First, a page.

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matt770

Average Draft Position

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Over the past few years I've been trying various drafting tools and techniques. The tools I have used include FF magazines (as a beginner) and the player rankings here on the Huddle and other sites. One technique I dabbled in last year was value based drafting, which I found fascinating but I don't know that I could rely on it over my own intuition.

 

But I was just checking ADP on one of the popular mock draft sites (guess which one?) and I got to thinking: guys doing mock drafts in June must be pretty serious, right? And their picks would reflect whatever source(s) they use to rank players, whether it be this site, other sites, message boards, or whatever. So in effect, those ADP rankings are a pretty nice cross section of all the opinion out there, sort of a consensus of each players' value.

 

I bring this up because I have been burned in the past by "experts" who were high on certain players and turned out to be way off. I now know better than to rely on any site's rankings over my own common sense and judgement, but with FF being far from an exact science, I just can't get away from the idea that ADP would have to be the most safe and sane method of starting a cheat sheet (and of course tweak based on your own preferences and judgement). Assuming of course the data is from a reliable source ("serious" knowledgable players doing mock drafts) and a large data sample (preferably hundreds of mocks).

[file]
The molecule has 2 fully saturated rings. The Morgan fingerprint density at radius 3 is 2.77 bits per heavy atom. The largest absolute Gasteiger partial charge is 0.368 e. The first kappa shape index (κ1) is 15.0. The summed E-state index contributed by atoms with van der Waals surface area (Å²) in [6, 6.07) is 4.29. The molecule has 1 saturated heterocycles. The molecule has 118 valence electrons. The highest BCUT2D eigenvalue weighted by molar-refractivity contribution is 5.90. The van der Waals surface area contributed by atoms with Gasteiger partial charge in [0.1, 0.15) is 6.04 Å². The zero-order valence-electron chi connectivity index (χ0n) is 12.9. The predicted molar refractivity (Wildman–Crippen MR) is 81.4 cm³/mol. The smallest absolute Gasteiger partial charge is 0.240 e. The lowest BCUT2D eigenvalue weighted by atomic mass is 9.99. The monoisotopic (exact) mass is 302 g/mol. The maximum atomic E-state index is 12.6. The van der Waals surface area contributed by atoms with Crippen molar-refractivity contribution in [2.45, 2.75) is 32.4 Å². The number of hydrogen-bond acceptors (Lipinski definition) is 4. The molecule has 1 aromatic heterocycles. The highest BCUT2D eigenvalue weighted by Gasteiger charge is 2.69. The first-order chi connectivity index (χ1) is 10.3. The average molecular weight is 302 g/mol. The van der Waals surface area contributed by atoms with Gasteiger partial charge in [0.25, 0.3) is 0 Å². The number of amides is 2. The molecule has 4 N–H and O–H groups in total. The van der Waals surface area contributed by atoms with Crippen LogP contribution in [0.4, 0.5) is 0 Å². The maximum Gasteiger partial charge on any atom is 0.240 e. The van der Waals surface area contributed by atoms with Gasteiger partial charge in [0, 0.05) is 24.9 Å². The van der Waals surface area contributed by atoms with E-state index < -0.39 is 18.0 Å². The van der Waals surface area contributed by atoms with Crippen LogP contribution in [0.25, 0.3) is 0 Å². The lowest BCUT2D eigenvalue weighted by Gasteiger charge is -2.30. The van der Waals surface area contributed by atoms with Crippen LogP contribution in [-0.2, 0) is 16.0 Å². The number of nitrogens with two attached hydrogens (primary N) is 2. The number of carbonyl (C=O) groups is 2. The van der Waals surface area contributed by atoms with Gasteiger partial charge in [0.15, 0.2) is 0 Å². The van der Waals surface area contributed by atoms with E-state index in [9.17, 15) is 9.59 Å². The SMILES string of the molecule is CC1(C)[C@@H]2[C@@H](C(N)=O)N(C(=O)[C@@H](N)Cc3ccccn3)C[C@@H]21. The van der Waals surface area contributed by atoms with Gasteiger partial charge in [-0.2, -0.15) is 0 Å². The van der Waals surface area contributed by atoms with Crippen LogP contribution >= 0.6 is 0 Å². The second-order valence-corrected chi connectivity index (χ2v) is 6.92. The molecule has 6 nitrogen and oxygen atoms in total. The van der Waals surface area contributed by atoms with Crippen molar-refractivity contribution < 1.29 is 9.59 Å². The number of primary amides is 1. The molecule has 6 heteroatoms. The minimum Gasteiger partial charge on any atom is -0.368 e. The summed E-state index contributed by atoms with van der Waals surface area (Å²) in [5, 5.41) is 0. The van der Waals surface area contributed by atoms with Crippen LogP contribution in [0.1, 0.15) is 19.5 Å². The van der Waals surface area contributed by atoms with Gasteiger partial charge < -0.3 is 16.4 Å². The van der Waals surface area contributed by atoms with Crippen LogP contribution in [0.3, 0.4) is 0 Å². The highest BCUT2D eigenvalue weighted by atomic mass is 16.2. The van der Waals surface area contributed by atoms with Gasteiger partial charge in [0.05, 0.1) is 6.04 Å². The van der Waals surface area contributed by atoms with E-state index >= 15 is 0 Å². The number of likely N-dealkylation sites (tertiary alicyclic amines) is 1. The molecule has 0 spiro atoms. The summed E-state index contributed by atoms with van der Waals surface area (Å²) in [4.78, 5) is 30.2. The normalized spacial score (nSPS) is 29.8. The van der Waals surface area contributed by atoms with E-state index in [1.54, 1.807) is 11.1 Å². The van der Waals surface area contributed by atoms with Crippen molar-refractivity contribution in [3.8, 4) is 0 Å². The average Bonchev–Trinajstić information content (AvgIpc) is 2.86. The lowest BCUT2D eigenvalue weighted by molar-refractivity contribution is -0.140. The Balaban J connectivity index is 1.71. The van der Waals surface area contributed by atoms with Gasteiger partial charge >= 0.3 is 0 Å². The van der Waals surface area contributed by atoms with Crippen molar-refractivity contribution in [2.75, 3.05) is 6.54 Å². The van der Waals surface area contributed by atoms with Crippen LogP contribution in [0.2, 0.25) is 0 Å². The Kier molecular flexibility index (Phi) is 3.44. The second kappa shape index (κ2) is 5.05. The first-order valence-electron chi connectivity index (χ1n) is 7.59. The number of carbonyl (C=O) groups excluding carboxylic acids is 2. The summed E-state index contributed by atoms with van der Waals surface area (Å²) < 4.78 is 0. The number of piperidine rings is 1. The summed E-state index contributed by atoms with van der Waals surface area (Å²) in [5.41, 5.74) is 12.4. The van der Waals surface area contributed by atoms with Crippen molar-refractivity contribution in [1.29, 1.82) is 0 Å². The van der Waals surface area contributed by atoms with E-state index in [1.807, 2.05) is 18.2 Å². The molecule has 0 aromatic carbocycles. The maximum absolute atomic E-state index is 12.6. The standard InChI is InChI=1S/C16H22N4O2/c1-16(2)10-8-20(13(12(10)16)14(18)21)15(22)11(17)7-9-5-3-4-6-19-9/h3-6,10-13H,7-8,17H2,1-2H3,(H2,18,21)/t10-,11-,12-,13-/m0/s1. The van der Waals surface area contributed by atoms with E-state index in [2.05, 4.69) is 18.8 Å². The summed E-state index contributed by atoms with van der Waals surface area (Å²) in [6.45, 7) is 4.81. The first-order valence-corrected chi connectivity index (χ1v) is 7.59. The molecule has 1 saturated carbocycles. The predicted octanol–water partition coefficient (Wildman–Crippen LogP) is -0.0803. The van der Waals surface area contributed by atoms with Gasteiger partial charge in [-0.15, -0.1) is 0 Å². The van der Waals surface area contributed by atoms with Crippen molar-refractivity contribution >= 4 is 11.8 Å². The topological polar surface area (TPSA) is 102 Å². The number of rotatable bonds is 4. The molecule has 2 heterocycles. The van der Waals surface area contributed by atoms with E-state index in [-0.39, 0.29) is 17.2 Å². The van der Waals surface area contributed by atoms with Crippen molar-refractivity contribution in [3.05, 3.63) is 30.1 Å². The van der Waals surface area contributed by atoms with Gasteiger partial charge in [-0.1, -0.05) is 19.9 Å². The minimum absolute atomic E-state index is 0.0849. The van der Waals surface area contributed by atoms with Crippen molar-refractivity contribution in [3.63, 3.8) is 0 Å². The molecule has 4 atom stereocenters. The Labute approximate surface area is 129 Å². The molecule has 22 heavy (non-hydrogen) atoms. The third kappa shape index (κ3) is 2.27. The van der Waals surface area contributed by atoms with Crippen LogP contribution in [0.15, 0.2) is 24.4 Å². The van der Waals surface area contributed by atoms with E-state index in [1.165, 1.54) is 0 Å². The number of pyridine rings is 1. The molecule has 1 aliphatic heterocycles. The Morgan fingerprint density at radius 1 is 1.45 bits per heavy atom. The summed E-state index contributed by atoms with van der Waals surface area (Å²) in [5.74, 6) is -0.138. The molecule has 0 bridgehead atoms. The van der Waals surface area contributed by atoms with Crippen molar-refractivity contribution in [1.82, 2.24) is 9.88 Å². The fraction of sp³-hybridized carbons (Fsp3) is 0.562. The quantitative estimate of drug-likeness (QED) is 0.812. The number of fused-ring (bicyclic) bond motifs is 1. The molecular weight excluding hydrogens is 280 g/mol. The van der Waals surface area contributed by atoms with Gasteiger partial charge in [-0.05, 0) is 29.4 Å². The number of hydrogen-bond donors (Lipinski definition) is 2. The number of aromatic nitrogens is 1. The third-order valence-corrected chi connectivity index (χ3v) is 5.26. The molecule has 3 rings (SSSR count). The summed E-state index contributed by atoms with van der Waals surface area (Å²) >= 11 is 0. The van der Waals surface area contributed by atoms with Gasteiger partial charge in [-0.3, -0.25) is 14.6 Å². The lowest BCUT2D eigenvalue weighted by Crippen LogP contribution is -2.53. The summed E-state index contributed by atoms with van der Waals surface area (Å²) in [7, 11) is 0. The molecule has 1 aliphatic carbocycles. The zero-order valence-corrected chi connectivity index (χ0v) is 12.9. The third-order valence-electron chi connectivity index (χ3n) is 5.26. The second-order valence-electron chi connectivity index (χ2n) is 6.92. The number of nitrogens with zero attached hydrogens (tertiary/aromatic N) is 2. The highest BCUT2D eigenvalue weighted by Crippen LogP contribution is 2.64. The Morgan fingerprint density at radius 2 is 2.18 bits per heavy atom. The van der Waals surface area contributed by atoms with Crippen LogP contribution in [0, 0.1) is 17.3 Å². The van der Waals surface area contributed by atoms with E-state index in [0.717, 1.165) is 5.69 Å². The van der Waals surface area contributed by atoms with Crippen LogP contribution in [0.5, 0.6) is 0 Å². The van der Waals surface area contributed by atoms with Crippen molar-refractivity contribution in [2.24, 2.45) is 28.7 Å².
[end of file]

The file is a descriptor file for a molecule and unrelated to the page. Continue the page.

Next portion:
I would be interested in hearing opinions on this, and if anyone has actually used ADP as their primary source of player rankings.

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There are several problems inherent in averaged draft positions. For one, unless it is the exact same scoring and positional rules, that changes things. Another is that they cannot take into account what is currently happening. Worst of all, it merely shows you what the average is - so you can build an average team I guess. The more drafts considered, the more it washes away what players should be higher and lower. It can lead you to relying on a player being available in your draft at "X" but then missing him because he was wanted "more than average".